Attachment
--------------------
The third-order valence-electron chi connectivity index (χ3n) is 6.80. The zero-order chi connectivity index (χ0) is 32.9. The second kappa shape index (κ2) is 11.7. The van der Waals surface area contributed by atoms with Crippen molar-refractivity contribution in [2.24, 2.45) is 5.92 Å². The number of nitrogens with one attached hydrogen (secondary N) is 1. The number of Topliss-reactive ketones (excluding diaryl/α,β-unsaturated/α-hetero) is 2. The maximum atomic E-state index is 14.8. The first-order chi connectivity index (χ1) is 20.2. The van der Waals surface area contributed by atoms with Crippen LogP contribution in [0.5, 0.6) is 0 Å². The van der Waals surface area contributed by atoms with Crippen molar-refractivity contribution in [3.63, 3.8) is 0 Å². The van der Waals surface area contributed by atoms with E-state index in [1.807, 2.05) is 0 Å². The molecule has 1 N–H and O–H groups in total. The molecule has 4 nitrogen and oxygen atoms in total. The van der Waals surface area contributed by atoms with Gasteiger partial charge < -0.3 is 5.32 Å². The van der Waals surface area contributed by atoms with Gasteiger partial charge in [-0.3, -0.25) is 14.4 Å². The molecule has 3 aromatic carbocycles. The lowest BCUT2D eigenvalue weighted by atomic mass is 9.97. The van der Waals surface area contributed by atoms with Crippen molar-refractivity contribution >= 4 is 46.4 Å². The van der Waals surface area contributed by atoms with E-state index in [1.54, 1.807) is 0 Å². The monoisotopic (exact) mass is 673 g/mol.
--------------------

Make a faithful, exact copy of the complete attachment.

The third-order valence-electron chi connectivity index (χ3n) is 6.80. The zero-order chi connectivity index (χ0) is 32.9. The second kappa shape index (κ2) is 11.7. The van der Waals surface area contributed by atoms with Crippen molar-refractivity contribution in [2.24, 2.45) is 5.92 Å². The number of nitrogens with one attached hydrogen (secondary N) is 1. The number of Topliss-reactive ketones (excluding diaryl/α,β-unsaturated/α-hetero) is 2. The maximum atomic E-state index is 14.8. The first-order chi connectivity index (χ1) is 20.2. The van der Waals surface area contributed by atoms with Crippen LogP contribution in [0.5, 0.6) is 0 Å². The van der Waals surface area contributed by atoms with Crippen molar-refractivity contribution in [3.63, 3.8) is 0 Å². The van der Waals surface area contributed by atoms with E-state index in [1.807, 2.05) is 0 Å². The molecule has 1 N–H and O–H groups in total. The molecule has 4 nitrogen and oxygen atoms in total. The van der Waals surface area contributed by atoms with Gasteiger partial charge < -0.3 is 5.32 Å². The van der Waals surface area contributed by atoms with Gasteiger partial charge in [-0.3, -0.25) is 14.4 Å². The molecule has 3 aromatic carbocycles. The lowest BCUT2D eigenvalue weighted by atomic mass is 9.97. The van der Waals surface area contributed by atoms with Crippen molar-refractivity contribution >= 4 is 46.4 Å². The van der Waals surface area contributed by atoms with E-state index in [1.54, 1.807) is 0 Å². The monoisotopic (exact) mass is 673 g/mol.